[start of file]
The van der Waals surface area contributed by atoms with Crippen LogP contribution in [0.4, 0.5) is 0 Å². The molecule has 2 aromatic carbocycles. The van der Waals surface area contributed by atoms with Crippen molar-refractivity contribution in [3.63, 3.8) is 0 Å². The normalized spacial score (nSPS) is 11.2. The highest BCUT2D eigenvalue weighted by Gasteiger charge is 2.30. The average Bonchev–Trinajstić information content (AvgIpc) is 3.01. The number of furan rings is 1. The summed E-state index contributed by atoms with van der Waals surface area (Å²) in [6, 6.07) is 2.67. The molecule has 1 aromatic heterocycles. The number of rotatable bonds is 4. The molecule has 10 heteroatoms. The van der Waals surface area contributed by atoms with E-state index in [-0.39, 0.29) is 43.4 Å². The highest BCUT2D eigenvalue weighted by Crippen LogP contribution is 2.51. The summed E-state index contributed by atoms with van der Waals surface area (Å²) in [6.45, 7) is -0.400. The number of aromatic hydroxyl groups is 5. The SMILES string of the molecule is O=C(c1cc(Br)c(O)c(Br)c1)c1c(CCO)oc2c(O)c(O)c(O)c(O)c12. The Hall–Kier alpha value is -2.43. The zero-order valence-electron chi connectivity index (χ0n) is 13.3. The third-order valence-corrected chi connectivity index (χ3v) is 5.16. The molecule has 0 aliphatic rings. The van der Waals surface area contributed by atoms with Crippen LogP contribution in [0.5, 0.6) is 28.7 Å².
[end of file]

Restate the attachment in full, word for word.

The van der Waals surface area contributed by atoms with Crippen LogP contribution in [0.4, 0.5) is 0 Å². The molecule has 2 aromatic carbocycles. The van der Waals surface area contributed by atoms with Crippen molar-refractivity contribution in [3.63, 3.8) is 0 Å². The normalized spacial score (nSPS) is 11.2. The highest BCUT2D eigenvalue weighted by Gasteiger charge is 2.30. The average Bonchev–Trinajstić information content (AvgIpc) is 3.01. The number of furan rings is 1. The summed E-state index contributed by atoms with van der Waals surface area (Å²) in [6, 6.07) is 2.67. The molecule has 1 aromatic heterocycles. The number of rotatable bonds is 4. The molecule has 10 heteroatoms. The van der Waals surface area contributed by atoms with E-state index in [-0.39, 0.29) is 43.4 Å². The highest BCUT2D eigenvalue weighted by Crippen LogP contribution is 2.51. The summed E-state index contributed by atoms with van der Waals surface area (Å²) in [6.45, 7) is -0.400. The number of aromatic hydroxyl groups is 5. The SMILES string of the molecule is O=C(c1cc(Br)c(O)c(Br)c1)c1c(CCO)oc2c(O)c(O)c(O)c(O)c12. The Hall–Kier alpha value is -2.43. The zero-order valence-electron chi connectivity index (χ0n) is 13.3. The third-order valence-corrected chi connectivity index (χ3v) is 5.16. The molecule has 0 aliphatic rings. The van der Waals surface area contributed by atoms with Crippen LogP contribution in [0.5, 0.6) is 28.7 Å².